By Joe Leibovich
Some employers want to be friends with job applicants. And that’s a dangerous situation.
In an effort to get to know applicants better, some employers have started asking for potential employees’ Facebook passwords, so they can gain access to online posts and other information. The thinking is that this will really let the employer know a lot more about the people they may hire than a standard interview would.
This may sound like a good idea, but it is a volatile one.
First, privacy advocates are screaming that this is a massive violation of individual rights, and it is likely that companies that engage in this practice will receive some negative publicity.
But there are also legal issues in play.
According to the Associated Press,Senators Chuck Schumer and Richard Blumenthal of Connecticut have suggested that this practice is a violation of the federal Stored Communications Act or the Computer Fraud and Abuse Act, and are requesting the Department of Justice and the EEOC investigate the practice. There are also states considering legislation that would prohibit such inquiries. Having someone’s password gives you access to more than their posts. It lets you read private correspondence and messages. This, on its face, seems to be overreaching and an invasion of privacy.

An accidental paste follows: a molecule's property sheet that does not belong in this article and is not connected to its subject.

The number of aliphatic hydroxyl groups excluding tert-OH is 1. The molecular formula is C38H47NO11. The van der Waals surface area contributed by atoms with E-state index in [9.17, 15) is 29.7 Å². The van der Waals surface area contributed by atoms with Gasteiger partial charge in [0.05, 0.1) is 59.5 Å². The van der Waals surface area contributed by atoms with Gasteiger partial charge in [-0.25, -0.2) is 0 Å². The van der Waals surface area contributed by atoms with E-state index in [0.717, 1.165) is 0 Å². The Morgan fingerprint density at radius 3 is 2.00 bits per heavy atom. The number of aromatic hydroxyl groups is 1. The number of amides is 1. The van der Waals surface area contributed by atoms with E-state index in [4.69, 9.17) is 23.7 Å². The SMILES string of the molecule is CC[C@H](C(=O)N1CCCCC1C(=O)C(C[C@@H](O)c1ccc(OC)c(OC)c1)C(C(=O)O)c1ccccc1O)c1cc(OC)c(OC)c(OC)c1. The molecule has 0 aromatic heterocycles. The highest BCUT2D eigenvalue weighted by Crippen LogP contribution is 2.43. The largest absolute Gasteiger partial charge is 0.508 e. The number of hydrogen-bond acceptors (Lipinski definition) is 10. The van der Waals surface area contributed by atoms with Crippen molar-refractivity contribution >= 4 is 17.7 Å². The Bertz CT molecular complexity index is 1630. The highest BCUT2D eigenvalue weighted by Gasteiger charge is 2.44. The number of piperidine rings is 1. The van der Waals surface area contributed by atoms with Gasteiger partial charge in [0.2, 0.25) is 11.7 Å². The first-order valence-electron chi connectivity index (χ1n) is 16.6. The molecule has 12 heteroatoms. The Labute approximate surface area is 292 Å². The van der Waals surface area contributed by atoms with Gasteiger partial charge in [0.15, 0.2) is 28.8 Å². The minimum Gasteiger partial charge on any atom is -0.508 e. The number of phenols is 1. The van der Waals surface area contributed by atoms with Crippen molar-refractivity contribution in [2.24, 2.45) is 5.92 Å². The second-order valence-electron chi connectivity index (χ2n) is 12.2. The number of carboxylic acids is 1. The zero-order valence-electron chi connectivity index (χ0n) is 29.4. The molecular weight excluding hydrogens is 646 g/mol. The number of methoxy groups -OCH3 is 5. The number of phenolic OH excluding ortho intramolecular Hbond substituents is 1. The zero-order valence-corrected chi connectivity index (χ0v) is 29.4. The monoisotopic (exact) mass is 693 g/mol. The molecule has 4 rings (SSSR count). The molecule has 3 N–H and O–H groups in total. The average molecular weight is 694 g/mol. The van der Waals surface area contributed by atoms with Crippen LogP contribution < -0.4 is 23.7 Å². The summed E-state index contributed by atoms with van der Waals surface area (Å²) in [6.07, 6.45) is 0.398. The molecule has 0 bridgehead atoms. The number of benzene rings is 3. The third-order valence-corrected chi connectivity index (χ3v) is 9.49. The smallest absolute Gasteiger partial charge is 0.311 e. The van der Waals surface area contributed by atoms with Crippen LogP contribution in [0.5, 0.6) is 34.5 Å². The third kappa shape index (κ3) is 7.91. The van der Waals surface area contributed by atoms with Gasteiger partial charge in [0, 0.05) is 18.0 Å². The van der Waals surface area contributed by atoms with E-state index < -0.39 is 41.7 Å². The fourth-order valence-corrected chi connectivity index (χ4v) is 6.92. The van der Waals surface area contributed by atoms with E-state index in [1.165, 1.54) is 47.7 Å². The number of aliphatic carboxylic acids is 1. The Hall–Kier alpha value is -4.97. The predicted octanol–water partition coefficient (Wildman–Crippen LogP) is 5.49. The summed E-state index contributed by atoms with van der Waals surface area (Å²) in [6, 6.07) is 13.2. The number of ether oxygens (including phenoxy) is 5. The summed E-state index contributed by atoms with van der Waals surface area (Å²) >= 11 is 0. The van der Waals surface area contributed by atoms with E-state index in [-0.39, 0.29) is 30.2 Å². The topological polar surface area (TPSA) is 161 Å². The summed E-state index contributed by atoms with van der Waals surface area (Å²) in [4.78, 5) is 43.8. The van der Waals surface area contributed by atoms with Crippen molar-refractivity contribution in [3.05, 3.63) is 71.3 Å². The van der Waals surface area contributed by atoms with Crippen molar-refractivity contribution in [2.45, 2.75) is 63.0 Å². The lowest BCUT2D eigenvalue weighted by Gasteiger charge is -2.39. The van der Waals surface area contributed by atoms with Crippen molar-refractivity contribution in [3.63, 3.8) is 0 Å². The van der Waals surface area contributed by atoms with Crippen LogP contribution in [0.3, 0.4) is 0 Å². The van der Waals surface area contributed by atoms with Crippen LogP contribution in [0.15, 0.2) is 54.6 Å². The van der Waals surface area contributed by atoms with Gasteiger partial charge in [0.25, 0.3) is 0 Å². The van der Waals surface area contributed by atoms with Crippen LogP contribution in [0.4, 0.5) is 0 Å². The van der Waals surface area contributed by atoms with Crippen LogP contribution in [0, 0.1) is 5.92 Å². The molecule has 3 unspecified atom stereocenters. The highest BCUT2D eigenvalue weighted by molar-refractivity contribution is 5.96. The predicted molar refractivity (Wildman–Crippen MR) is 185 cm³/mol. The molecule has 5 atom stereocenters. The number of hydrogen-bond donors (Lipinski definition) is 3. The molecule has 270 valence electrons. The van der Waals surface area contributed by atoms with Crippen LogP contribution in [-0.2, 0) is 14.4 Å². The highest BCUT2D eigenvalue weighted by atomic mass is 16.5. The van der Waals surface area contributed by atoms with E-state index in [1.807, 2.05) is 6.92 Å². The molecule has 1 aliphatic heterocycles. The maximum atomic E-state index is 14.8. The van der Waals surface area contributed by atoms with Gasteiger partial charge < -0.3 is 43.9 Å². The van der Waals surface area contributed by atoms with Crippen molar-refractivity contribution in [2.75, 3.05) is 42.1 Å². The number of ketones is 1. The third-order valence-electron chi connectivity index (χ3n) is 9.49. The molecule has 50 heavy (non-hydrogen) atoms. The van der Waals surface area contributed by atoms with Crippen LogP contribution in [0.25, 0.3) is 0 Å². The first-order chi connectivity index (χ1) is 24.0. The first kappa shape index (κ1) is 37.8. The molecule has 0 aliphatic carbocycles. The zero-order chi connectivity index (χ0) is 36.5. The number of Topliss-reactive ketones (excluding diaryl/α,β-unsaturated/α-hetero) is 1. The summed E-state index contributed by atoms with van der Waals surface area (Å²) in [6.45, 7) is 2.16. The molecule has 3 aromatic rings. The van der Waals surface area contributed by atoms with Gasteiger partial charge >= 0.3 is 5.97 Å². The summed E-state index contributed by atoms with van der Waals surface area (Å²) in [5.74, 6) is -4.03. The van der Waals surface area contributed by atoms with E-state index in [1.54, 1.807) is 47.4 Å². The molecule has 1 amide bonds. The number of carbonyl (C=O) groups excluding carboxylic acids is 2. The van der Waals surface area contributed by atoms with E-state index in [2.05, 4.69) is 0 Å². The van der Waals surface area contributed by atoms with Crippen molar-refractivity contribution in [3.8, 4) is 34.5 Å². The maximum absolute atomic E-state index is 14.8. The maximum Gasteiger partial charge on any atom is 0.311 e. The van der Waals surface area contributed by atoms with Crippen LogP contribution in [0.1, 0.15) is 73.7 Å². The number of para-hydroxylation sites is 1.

But even if this practice is legal, is it advisable? The answer to that question is likely no. Facebook profiles and postings contain a gold mine of information, certainly. But some of that information is material potential employers should not have and should not want to have.
Facebook postings can contain information on matters that employers are prohibited from asking about in an interview, such as age, religion and disability status.
“Great!” some employers think. “This gives me data I want without having to directly ask about it!”
Well, that sounds good. But is it really? Having this data also opens up employers to discrimination claims. An applicant who is rejected for valid reasons could easily point to data on their Facebook postings that show they have a medical condition, or that they are over 40, and claim that is why the hiring decision was made. Can employers eventually overcome that in court? Maybe. But why should they give plaintiffs that extra weapon to muddy up the water?
Employers have many perfectly legal tools to gather information on applicants that do not expose them to this potential level of liability and the expense of litigation, whether it is frivolous or not.
It seems that the best practice for employers is to be anti-social when it comes to social media and potential employees.